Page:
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TYK2 and STAT1 as multi-layered regulators in splenic immune and stromal cells

   Department of Biomedical Sciences

   Thursday, September 23, 2021  Funded PhD Project (Students Worldwide)

Vienna Austria Biochemistry Cell Biology Genetics Immunology Molecular Biology Virology

About the Project

Project summary:

Tyrosine kinase 2 (TYK2) was the first member of the family of Janus kinases (JAK1-3, TYK2) for which a biological function in cytokine signalling was demonstrated. Work with gene-targeted Tyk2-deficient mice and human patients with inherited loss- or gain-of-function mutations of TYK2 has led to the elucidation of its contribution to host immunity. Loss-of-function mutations in patients and mice lead to immunological and inflammatory dysfunctions, whereas gain-of-function mutations are associated with or causative for cancers. Our collaborative efforts during the last funding period have shown that TYK2 alters the chromatin activity in immune cells in a highly cell type-specific manner. The TYK2 kinase drives interferon (IFN) signatures in all cell types, albeit to a varying extent. An unexpected feature of TYK2 is that it signals into chromatin in a STAT-independent manner, especially in CD8+ T cells, and profoundly alters the expression of non-IFN target genes annotated to translational processes in homeostatic and activated NK cells and CD8+ T cells. These findings have prompted us to propose complementing the transcriptional data by proteomic analysis in homeostasis and during the immune defence against viral infection. Tissue homeostasis is controlled to a large extent by tonic auto- and paracrine cytokine and growth factor signals. The molecular mechanisms and cellular sources of the tonic signals and responses to them are best studied for the IFN-I system. TYK2 and IFN signalling components are ubiquitously expressed but there have been few investigations of their role in structural cells and tissue/organ homeostasis. We are now planning the first comprehensive analysis of TYK2 and STAT1 functions in splenic stromal cells under homeostasis and during acute inflammation and infection.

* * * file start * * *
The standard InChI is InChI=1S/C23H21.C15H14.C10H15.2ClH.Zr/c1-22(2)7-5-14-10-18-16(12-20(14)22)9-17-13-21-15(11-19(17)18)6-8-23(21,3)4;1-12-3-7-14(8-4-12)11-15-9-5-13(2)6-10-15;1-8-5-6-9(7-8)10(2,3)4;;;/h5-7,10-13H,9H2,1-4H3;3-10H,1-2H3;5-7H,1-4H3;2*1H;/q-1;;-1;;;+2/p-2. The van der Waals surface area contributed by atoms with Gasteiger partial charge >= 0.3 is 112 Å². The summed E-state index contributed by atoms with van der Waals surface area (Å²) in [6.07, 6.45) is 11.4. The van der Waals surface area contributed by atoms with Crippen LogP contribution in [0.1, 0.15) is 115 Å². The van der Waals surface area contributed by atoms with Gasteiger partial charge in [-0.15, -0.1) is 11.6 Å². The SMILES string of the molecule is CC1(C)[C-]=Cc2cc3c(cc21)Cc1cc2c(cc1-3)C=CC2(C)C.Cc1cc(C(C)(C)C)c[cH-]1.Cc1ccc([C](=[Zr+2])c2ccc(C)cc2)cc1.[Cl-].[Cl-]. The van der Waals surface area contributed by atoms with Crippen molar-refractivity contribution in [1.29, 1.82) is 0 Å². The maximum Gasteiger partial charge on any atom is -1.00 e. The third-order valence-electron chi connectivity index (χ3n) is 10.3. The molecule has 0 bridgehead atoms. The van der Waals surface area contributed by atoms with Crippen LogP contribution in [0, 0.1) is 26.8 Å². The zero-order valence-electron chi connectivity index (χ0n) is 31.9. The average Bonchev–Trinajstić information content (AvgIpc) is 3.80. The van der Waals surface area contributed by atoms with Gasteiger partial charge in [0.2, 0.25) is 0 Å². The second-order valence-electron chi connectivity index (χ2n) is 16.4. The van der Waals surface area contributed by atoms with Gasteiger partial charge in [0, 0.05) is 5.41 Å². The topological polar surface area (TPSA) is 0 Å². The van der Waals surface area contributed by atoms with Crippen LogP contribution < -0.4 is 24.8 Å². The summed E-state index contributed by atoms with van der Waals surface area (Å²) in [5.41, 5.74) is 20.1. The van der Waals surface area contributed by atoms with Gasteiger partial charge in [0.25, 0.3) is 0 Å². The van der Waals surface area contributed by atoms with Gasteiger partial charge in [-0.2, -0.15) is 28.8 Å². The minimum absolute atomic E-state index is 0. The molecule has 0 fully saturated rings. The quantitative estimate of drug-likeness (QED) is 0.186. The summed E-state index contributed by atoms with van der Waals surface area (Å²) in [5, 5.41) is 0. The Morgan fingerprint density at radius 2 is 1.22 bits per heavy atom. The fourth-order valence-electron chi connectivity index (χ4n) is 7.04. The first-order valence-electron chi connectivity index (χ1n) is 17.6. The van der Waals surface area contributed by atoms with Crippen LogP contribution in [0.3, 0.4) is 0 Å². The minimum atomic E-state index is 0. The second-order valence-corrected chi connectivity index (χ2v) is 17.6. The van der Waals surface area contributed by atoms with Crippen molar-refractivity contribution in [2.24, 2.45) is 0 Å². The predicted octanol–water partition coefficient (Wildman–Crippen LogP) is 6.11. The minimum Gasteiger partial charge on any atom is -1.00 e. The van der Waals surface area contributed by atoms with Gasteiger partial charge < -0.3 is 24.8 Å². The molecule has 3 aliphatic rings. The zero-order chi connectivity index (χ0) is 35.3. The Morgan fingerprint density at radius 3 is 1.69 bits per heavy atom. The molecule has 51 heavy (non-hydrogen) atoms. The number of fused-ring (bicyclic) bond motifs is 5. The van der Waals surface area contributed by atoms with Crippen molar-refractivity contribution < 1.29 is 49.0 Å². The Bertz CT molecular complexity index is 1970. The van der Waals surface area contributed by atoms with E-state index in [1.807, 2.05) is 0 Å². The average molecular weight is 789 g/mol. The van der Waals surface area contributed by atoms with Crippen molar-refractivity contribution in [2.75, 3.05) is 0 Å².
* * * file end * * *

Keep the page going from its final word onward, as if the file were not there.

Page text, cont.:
The SFB consortium:

The SFB research consortium is coordinated by the University of Veterinary Medicine Vienna and brings together the activities of a network of six laboratories at the Max Perutz Laboratories of the University of Vienna, the Medical University of Vienna and the Research Center of Molecular Medicine (CeMM) of the Austrian Academy of Sciences. Participants benefit significantly from common standards and protocols and from the close collaboration of experts in molecular genetics, epigenetics, tumour genetics, pharmacology, bioinformatics and intensive care medicine, which is unique in the world. This interdisciplinary research in life sciences at the highest level helps excellent PhD students to develop into next generation scientists through a comprehensive research and training program.


Masters in Cell Biology / Molecular Biology / Life Sciences/Biochemistry / related subjects

A prior hands on experience with routine molecular / cell biology techniques; prior experience with flow cytometry and/or NGS technologies will be a plus

Excellent communication and organizational skills with good knowledge of English language

Willingness to work on small animal models (mice), prior experience will be a plus

Application must include a motivation letter, CV, publication list (if any), transcript of records of the Bachelor's and Master's degree and contact details of two referees. Please send your application to .

Funding Notes

The project is part of a special research program "JAK STAT monarchies" (View Website) funded by the Austrian Science Fund (FWF). The groups aim to gain further insights into the role of the JAK-STAT signalling pathway in the onset, resolution and treatment of infection, inflammation and cancer. The SFB consortium offers a world-class scientific research environment where scientists from different backgrounds interact in an inter-disciplinary, open, and creative environment.

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